You know, I've tried to be cool about my peonies once again turning to mush in the infamous Pacific Northwest June rains. I mean, every year the poor things barely get a chance to unfold their delicate tissue paper petals when their magnificent multi-layered blooms fill with rain and melt into a mushy mess. So why should I be shocked or hurt when it happened again this week?
But I am shocked and hurt. I can't bear it that my plants labor all year long to produce these unspeakably beautiful flowers and within a few hours, they are utterly ruined. I feel somehow responsible for this tragedy. I want to save my peonies.
Still, there's no stopping the rain, is there. I have to accept the good with the bad, another circle-of-life truth from Mother Nature's handbook and an unavoidable fact of our worldly existence, right?
But you know what. I've kind of fed up with life's unavoidable facts lately, and well put out by my outrageous inability to control what matters to me.
I can't defend the human race against Covid. Shoot, it took me months to even convince my own husband to wear his face mask in public.
I cannot change the hearts and minds of my countrymen with regard to racism. Lord knows that if I could, I would.
And I cannot stop the rain from falling on my peonies.
Or can I?
This afternoon, my youngest and I were commiserating about our poor mushy pink flowers. I don't remember which one of us said it out loud first, but suddenly we realized we had a crazy, wild, radical, disruptive and highly workable idea.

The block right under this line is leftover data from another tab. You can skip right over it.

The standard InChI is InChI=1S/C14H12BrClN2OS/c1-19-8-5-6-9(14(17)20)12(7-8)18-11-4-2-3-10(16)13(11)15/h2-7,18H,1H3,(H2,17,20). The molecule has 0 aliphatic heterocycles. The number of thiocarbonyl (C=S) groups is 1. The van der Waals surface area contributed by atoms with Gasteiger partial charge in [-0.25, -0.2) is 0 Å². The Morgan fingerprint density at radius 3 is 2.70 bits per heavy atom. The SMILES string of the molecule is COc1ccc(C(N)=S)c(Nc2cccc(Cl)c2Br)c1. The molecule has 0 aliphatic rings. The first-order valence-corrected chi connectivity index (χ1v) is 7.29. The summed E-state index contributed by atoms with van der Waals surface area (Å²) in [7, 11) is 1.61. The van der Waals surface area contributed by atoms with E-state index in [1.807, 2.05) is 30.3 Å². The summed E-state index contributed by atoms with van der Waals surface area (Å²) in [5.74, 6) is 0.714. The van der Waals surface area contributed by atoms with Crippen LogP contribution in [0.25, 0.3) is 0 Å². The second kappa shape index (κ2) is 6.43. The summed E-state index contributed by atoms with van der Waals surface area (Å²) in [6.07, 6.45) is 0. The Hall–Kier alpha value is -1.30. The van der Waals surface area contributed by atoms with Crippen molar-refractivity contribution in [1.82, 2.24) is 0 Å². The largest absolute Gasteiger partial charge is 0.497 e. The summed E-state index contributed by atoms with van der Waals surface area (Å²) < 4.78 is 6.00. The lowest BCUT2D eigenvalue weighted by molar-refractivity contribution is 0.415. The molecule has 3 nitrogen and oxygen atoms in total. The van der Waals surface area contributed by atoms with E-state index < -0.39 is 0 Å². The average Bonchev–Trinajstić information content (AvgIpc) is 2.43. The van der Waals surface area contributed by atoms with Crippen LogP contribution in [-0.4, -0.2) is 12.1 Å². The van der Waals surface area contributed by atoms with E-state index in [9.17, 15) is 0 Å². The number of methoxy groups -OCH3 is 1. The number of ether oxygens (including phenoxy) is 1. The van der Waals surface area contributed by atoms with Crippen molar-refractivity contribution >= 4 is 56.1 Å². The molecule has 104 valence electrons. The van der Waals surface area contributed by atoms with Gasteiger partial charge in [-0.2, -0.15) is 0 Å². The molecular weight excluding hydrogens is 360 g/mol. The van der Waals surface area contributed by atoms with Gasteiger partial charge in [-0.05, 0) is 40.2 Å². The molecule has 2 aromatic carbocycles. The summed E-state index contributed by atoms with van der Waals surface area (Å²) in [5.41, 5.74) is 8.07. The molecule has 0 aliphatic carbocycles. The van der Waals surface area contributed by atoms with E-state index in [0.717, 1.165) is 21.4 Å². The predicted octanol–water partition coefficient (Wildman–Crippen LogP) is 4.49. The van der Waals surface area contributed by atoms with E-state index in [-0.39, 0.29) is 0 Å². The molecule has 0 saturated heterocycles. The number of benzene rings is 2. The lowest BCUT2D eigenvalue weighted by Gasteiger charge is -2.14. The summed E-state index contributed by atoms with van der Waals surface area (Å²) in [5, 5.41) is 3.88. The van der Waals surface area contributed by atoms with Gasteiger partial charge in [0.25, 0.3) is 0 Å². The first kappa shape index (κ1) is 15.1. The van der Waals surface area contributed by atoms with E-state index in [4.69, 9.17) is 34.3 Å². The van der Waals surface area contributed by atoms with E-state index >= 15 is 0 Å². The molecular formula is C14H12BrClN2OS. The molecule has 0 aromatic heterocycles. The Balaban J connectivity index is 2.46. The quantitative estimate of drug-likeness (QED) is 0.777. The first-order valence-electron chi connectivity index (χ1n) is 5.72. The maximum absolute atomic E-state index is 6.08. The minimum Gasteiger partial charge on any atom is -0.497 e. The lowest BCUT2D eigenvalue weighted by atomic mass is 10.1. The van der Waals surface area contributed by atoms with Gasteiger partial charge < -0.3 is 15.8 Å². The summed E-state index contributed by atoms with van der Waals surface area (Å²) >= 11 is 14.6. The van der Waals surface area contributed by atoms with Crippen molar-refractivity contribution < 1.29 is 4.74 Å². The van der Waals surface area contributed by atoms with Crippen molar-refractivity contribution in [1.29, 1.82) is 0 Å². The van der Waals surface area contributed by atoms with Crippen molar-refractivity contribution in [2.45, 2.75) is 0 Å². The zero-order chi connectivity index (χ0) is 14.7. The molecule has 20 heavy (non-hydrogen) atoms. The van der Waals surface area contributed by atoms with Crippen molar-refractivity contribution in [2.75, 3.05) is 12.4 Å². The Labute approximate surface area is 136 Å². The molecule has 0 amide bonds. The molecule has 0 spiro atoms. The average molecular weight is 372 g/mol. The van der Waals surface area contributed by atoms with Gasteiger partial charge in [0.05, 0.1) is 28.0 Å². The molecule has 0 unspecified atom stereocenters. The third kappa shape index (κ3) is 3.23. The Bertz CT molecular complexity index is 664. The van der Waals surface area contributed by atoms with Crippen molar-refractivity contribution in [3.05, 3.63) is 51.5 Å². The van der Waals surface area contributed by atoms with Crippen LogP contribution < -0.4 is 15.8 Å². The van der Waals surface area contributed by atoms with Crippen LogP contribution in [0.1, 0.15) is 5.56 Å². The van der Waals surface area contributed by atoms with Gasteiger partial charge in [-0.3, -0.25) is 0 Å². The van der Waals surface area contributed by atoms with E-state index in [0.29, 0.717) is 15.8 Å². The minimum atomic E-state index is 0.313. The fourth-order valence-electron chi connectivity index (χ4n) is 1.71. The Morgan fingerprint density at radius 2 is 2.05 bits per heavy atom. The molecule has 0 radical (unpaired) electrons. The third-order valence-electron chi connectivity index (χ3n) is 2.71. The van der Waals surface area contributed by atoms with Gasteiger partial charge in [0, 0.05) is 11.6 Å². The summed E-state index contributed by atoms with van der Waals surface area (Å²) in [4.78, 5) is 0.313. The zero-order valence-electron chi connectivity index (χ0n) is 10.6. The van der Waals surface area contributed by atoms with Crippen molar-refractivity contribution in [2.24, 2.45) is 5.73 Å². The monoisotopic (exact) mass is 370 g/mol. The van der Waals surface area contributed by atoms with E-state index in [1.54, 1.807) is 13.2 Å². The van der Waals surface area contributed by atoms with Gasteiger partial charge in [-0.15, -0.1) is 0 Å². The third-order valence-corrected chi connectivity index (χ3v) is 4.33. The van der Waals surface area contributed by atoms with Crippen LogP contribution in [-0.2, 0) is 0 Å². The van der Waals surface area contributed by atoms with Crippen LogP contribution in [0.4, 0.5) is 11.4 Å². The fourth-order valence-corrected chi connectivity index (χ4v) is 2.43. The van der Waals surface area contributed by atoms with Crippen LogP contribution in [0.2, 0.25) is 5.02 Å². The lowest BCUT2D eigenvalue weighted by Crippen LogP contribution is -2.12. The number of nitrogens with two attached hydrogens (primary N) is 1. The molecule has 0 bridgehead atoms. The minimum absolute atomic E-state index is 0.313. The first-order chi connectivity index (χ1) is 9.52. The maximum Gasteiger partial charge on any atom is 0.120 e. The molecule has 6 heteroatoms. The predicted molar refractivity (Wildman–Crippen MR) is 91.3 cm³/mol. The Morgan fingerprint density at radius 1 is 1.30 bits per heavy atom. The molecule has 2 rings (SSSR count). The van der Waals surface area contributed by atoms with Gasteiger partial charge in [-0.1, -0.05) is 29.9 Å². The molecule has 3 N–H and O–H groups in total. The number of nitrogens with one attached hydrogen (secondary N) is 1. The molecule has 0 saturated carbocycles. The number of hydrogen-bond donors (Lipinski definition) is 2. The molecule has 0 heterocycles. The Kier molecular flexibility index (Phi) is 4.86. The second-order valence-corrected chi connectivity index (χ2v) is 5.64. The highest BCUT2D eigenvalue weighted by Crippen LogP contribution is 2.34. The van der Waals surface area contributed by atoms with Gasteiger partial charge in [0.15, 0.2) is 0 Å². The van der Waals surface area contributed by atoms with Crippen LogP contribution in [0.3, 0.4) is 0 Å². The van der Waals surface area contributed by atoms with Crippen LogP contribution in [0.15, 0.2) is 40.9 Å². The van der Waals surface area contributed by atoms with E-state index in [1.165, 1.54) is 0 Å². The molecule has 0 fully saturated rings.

We left the still-closed buds in place to ripen in the intermittent sunshine until their petals unfurl and they become vulnerable to the never-ending rain. Then we will bring them indoors too.
We went outdoors, cut all my blooming peonies off, and brought them into the house.
Now this may have seemed an obvious solution to my problem. But in normal circumstances, I'm wildly opposed to cutting flowers from my garden. Blooming flowers last so much longer when allowed to live out their natural lives attached to their stems, thank you very much. Once cut, they can only die.
But for my peonies, I'm making an exception. From now on, once their blossoms open, I will gather their fragile pink heads lovingly in my arms, and carry them into the sanctuary of the house where they can live out their lives under my roof, safe and dry, and gracefully grow old with me.
I feel much better now.
U.S. Covid cases are still on the rise, and what we thought may be the beginning of the end is actually just more of the same. The coast, I'm sorry to say, was never as clear as we hoped it might be, and we must continue to live with the threat of the virus. How much longer until we can hope for a vaccine and a life beyond the pandemic?
Our national nightmare around race rages on as the body of missing Black Lives Matter activist Oluwatoyin Salu was recently found in Tallahassee. What will it take for people to stop hating and learn to live in peace? How many more will die before we extinguish this evil once and for all?
I don't know. I have no answers. Like everyone else on the planet, I've no choice but to live in the tension of unknowing, of dreading, of despair.
But here at home, my peonies are finally safe from the summer storms, and I am thankful for my beautiful rescue.